In the interesting times we live in, Kennan’s Long Telegram is back in vogue
The so-called “Long Telegram” written by George Kennan, a Moscow-based US diplomat, was worth every dollar that its 8,000 words cost the State Department in 1947. Noting that the Soviets saw themselves as being in perpetual war with capitalism — even after fighting as allies in World War II — the telegram and a subsequent report first urged “containment” as a policy.
In framing the challenge that the Soviets posed to the Western world, as well as providing ways to combat that threat, the celebrated diplomat drew a road map that proved accurate in many ways. It took decades, but the economic dynamism of the West eventually caused the USSR to implode under the weight of its own systemic failures. Plastic suits and nuclear disasters proved unappealing alongside blue jeans and personal computers.
In the interesting times we live in, Kennan’s Long Telegram is back in vogue. With relations between America and China now officially sub-zero after Biden attacked Beijing’s human rights record, the Atlantic Council, a think tank, penned a “Longer Telegram,” meant to lay out a strategy to defeat the China threat. Praising the Trump administration for “sounding the alarm on China,” the think-tankers criticized the follow-through, labeling its “episodic efforts” at implementation “chaotic.”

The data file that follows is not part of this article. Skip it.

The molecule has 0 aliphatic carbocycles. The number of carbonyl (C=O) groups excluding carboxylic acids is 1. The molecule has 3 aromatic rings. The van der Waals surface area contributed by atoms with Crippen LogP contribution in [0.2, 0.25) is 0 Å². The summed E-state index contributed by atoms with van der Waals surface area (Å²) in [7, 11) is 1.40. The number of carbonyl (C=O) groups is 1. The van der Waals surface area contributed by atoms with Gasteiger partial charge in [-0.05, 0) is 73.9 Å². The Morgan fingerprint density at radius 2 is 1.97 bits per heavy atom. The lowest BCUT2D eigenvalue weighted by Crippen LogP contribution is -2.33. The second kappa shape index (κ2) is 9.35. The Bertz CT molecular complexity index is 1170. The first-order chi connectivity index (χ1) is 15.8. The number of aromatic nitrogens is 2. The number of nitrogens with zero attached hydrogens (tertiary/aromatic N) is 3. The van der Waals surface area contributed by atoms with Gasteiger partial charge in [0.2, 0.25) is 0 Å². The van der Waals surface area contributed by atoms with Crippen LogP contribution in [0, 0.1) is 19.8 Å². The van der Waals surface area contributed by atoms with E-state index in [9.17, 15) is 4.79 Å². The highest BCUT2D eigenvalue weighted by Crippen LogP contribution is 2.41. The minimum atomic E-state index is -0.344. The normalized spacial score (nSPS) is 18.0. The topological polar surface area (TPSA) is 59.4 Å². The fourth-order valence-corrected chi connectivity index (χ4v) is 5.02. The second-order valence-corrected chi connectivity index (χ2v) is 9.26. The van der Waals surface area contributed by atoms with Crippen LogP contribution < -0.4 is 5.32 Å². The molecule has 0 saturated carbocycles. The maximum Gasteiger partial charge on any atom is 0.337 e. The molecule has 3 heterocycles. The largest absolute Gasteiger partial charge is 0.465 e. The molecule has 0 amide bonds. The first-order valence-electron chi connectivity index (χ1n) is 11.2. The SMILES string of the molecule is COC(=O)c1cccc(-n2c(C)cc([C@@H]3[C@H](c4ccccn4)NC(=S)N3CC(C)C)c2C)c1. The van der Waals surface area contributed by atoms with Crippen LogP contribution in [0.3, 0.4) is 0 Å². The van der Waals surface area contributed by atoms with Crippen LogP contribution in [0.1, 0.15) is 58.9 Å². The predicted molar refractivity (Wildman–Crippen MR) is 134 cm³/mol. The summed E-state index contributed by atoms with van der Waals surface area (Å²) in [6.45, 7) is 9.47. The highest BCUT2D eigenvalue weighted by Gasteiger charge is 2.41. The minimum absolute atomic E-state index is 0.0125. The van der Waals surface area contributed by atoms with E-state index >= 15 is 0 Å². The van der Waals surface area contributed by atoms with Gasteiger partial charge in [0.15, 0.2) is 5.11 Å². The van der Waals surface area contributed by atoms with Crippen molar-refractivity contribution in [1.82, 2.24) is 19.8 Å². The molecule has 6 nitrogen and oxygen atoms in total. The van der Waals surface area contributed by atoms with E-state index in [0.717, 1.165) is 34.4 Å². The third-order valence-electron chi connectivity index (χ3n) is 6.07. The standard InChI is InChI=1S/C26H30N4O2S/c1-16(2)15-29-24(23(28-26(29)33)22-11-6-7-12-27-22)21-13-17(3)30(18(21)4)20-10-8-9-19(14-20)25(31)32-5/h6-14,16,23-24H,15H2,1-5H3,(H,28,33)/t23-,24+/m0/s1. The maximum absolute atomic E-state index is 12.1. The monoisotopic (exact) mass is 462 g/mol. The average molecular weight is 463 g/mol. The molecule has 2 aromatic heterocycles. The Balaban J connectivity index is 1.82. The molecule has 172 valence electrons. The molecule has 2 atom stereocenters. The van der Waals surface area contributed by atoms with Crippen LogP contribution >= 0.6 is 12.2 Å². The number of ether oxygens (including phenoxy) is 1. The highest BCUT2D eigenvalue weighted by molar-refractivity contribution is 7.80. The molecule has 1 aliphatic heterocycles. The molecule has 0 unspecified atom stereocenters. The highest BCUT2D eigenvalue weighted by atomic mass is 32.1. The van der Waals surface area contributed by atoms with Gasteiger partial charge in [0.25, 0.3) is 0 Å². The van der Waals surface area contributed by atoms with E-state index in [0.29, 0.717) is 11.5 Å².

Among other things, the “former senior government official” (a pompous reference to the 1940s telegram) who authored the report recommended containing China by bringing an (illiberal) Russia onside, among other measures. That is a no-no in Bidenworld, where human-rights promotion is high on the agenda. Another problem with containing China, noted the paper’s critics, is Beijing’s massive economic power. As China quickly climbs the innovation ladder, it’s a far cry from the chronically poor Soviet Union.
Just how do you isolate a country that owns so much American government debt? How do you contain a state whose vast infrastructure projects are welcomed with open arms across much of the world?
But perhaps the biggest problem in formulating a clear China strategy is the open question of America’s appetite for global leadership. For a postwar America flush with victory, that was never a question for Kennan. For decades, Americans understood that it was their national destiny to sell Coca-Cola abroad, and keep the peace with American arms.
That consensus has disappeared. Trump-era Republicans talk of US power but detest foreign adventures. Democrats talk of global human rights leadership, but forget that dictators don’t respect unenforced red lines. It’s no wonder that China feels free to destroy Hong Kong’s democracy, and threaten Taiwan ever more loudly. The Communist Party’s rulers are increasingly confident that America doesn’t have the stomach to play global policeman anymore.
None of these issues are insurmountable; it doesn’t mean that America is destined to slink off the scene as China wins Cold War 2.0. It just means that a successful 21st century version of the Long Telegram — call it the Long WhatsApp — is yet to be written.
(Originally featured in Mishpacha, Issue 855)
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